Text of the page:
Man climbing mountain

Take the high ground or it takes you

Dan Fine, Practice Development

By Dan Fine, Business Adviser at Hive Business

Ex-Navy SEAL Jocko Willink has a saying that comes up in his podcasts and books (all of which I recommend): “take the high ground, or the high ground will take you”. On the battlefield your aim is to take territory with the best field of fire, so your position is the easiest to defend against the enemy as they try to advance up the hill. If you don’t take the high ground your enemy inevitably will.

Willink goes on to explain that its relevance does not stop there; it’s a concept with utility in all facets of competition, business, even life. Taking the high ground is always the harder option initially, but if you don’t it comes back to get you — and unlike karma it’s not action but inaction that seals your fate.

In a post about the mirage of effortless success  I wrote that success is not an entitlement people are born with but something they earn by dedicating more time, thought, energy and effort than others to whatever mission they are on.

That seems to align with Willink’s concept of high ground in that if you don’t put in the work you can’t win the battle. But the more insidious point has to be that you might never know the cost of taking the easy path. You could attribute your lack of success to external factors and never reflect on your own shortfalls, yet in reality these are all you control.

As a common example, I see this happen in communication. Email is an amazing tool for communication, but we’ve all had moments where we’ve sent emails that were way over the top, perhaps in response to some apparent insult. The weird thing isn’t that this is easy but that it feels good, making the low ground, at times, look tempting.

If the costs for firing off a stupid email remain unseen, they are still paid. Think about the last time someone sent you a passive aggressive screed. How likely are you to go the extra mile for them now? They probably feel like they have won the battle but they have permanently sabotaged their chances of winning the war.

As with many of Willink’s mantras (including “discipline equals freedom” and “no bad teams, only bad leaders”) the put-the-work-in-to-get-the-high-ground applications are endless, so I will give just one more example. It comes up a lot in his first book Extreme Ownership. I’ve seen it happen a few times: I’m sat in a board meeting with clients, running through reports, and it becomes clear someone has messed up.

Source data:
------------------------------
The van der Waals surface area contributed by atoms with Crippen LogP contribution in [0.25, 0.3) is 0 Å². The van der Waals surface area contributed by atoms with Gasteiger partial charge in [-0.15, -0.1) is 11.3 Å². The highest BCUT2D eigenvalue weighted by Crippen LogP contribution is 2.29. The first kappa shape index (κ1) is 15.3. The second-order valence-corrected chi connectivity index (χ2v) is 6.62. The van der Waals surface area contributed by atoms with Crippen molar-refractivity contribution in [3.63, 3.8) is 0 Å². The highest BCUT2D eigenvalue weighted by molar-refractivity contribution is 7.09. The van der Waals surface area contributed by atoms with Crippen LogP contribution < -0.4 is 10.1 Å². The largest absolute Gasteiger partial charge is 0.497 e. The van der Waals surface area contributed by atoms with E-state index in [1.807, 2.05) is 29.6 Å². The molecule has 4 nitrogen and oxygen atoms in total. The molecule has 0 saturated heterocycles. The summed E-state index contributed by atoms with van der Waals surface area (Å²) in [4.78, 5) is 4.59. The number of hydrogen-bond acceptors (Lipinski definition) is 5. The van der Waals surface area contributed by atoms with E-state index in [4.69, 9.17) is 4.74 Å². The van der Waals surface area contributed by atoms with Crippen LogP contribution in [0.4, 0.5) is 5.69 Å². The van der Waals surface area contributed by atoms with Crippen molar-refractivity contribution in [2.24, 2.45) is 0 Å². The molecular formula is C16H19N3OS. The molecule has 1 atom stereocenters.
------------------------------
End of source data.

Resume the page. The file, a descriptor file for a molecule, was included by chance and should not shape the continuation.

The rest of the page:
Good leaders put their hand up and own it, but occasionally there’s nothing, or someone begins to blame someone else. Everyone in the room knows who is responsible and needs them to own it for closure, to move on and fix things. Very few people are intolerant of mistakes per se — we all make them — it’s what you do after you’ve made them that counts. So why not own up?

It could be cowardice. Or genuine unawareness (although that’s difficult to buy from someone who has just listened to their own board describe what they have done). Most people are sensitive and intelligent enough to have an exquisite sense of when they have contributed to a disaster. After all, we are social creatures with an inbuilt status tracker and a corresponding sense of guilt. When we violate our own moral code our guilt spurs us to action to avert the impending social cost.

Yet sometimes people don’t take action, and it’s seldom because, at heart, they really don’t care. They might be lying to themselves and believing it because, deep down, they know it does matter, or perhaps they meant to own up but chickened out and now it’s too late. Both very human.

Yet the reasons don’t matter in the slightest, what does is that all the other board members have taken a conscious and subconscious mental note that this person is either dishonest, morally weak, or incompetent. Any way you cut it, this is a huge unseen cost. Not something you ever want to do, when you really think about it. When reflecting on your daily interactions, therefore, try asking yourself “am I taking the high ground, or is the high ground taking me?”

If your dental practice is struggling with accountability or you’re just in need of  some advice on how to better manage your staff, please get in touch on 01872 300 232 or email [email protected].

Share this Post